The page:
Yakking with Bison


Artwork courtesy of Bison
Artwork courtesy of Bison

When asked to describe their sound, UVM student-band Bison may resort to “diskopunk,” a term coined by the group after admitting no genre does the sound justice. All three seniors agreed that the sound they have created in their new EP, “PSB,”available on SoundCloud, is a combination of all their favorite aspects of music, resulting in, as vocalist and guitarist Charlie Hill described, “music we never thought we’d be making.”

Going into UVM, the group had no plans of forming a band or recording music. But things fell into place, Hill said, once he and bassist K.C. Dressing met at the end of class one day, after recognizing each other’s similar music aspirations, leading to jam sessions in their home state of New Jersey during vacations. Bison formally formed after drummer Fabian Gaspero-Beckstrom, from Guilford, Vermont, met Hill through mutual friends and started playing with the two casually.

Burlington continues to be a great influence for Bison, not only because of the vast number of venues, but also because music, overall, feels much freer in Burlington, granting them much more leeway with their sound. Recording the CD without studio assistance continued this sense of flexibility, and allowed complete creative control. The collection—recorded, compiled, and edited in Gaspero-Beckstorm’s basement with cables stringing from the attic to the basement—serves as a symbol of the group’s first permanent, official work, acting as a “perfect jumpstart for the future,” Hill said.

The band wrote and recorded the album over the course of many practice sessions. Hill said, typically after about “30 minutes dedicated to waiting for K.C.”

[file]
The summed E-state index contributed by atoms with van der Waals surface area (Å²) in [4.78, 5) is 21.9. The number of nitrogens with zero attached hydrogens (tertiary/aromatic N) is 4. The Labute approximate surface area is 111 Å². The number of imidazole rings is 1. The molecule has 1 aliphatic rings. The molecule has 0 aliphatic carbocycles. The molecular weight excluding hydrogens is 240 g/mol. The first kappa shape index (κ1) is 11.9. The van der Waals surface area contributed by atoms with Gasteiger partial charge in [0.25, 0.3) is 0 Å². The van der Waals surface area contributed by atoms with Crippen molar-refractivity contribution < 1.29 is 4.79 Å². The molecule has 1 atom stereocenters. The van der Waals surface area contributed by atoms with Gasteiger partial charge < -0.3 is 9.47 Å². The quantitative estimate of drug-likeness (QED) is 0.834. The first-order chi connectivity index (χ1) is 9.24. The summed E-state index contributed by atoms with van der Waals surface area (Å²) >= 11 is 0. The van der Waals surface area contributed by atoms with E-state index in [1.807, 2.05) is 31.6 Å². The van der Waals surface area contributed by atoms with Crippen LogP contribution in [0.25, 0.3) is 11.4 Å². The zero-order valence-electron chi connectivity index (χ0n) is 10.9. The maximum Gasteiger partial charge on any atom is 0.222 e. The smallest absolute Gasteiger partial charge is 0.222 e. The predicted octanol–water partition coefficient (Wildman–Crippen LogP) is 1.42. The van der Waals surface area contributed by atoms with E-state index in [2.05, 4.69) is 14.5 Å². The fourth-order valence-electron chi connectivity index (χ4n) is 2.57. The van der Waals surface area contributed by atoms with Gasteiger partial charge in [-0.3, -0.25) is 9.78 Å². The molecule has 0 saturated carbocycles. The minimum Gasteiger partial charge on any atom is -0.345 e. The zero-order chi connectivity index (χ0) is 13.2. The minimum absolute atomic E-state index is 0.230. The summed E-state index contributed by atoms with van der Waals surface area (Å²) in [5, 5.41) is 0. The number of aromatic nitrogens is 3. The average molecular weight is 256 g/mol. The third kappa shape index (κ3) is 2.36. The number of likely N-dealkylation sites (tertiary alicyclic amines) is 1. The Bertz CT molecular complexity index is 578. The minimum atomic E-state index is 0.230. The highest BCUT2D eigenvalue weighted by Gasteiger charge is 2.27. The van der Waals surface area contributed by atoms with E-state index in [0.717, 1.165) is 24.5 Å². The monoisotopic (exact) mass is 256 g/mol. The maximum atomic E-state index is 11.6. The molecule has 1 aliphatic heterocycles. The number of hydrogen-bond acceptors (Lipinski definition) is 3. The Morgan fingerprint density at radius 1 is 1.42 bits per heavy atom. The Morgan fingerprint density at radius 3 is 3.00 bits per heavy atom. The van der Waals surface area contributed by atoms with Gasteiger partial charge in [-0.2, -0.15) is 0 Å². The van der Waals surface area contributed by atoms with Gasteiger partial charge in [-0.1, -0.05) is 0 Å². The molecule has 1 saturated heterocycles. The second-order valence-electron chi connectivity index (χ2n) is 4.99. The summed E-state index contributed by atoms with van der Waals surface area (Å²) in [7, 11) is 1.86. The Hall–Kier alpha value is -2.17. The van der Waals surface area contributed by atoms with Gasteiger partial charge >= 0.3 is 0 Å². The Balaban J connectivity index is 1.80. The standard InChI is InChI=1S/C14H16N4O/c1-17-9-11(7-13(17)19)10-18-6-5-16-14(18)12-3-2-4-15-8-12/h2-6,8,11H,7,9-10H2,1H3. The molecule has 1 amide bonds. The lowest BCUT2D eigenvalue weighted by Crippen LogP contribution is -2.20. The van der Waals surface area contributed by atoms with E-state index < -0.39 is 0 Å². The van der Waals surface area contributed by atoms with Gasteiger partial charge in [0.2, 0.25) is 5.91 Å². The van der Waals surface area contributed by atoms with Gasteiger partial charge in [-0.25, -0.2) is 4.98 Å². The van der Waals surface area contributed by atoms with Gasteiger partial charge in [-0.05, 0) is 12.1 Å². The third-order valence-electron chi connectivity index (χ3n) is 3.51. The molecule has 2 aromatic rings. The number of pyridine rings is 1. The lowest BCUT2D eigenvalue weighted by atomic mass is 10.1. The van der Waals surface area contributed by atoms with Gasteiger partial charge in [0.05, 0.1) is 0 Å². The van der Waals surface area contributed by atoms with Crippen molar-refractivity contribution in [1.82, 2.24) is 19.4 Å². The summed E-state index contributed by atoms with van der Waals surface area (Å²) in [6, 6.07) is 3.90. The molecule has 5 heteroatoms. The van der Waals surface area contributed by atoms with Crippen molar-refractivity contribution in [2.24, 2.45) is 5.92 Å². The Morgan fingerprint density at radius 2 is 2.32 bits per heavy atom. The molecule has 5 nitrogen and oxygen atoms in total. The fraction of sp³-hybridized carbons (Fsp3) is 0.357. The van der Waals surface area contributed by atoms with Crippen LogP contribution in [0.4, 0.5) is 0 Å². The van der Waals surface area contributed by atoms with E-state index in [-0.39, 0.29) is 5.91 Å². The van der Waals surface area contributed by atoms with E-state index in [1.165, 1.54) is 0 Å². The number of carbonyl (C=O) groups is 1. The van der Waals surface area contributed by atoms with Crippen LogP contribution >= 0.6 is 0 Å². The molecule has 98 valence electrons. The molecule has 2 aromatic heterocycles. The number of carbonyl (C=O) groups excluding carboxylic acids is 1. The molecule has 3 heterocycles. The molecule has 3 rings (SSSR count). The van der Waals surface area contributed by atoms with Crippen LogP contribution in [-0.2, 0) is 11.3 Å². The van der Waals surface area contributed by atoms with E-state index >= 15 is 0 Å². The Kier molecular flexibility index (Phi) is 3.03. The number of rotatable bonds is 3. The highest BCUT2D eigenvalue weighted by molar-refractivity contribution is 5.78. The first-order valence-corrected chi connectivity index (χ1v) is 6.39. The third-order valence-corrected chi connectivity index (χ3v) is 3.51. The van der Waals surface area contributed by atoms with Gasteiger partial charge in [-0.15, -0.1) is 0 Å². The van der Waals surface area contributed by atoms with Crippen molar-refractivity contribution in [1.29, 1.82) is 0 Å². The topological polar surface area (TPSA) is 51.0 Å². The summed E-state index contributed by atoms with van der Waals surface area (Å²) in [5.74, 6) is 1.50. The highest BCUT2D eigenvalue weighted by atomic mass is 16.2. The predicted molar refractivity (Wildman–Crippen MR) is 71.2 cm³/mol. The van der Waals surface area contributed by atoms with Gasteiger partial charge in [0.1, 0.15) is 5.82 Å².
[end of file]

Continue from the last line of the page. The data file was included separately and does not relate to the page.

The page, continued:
For Bison, the instrumental always precedes the lyrics. “We start playing, and if it sounds cool, we wait until it molds into something, and go from there,” said Dressing. Inspiration comes from everywhere. “Sometimes I’ll hear a song and want to write one like it, but someone already has,” Dressing said. Instead, he compiles what he likes about different songs to create an original one, which contributes to Bison’s unique sound. As for lyrical themes, it varies greatly. For Hill, “sometimes I just write about what I see on stage.”

And on stage is a place Bison likes to be. Filled with a healthy combination of familiar UVM faces and locals, the concert atmosphere routinely proves to them that Burlington knows how to appreciate music, Gaspero-Beckstorm said. “We’re all pretty awesome, so we know and attract good people,” Dressing said, laughing. And this is shown through the genuine communal theme of dancing without concern for spilling beer or bothering the person next to you. “Some bands only do studio, and do live performances just to do live performances,” Dressing said, “but, for me, live is the most important aspect; I’m addicted.”

Though performing live gives them a taste of rock stardom, the constant flow of homework serves as a reminder that college is still their reality. Though it has made the recording process more difficult, it ultimately has “made us more grateful to make music when we can,” Hill said.

Towards the end of the producing the CD, the group became more and more nitpicky over little details. Even a week before the official release party on the night of September 26, the group was still polishing and perfecting the record.

“There are still details we’re figuring out,” Gaspero-Beckstorm said. “Thankfully there’s only three of us and we’re all pretty easy-going.” As in the case with every college student, the band said their futures are by no means set in stone. Once they start to feel more comfortable and confident with their sound, a full-length record will follow. “Maybe I’m just a dreamer, but music is what I want to do,” Hill said. “We’ve done a good job so far, and there’s only more potential to cover after this CD.”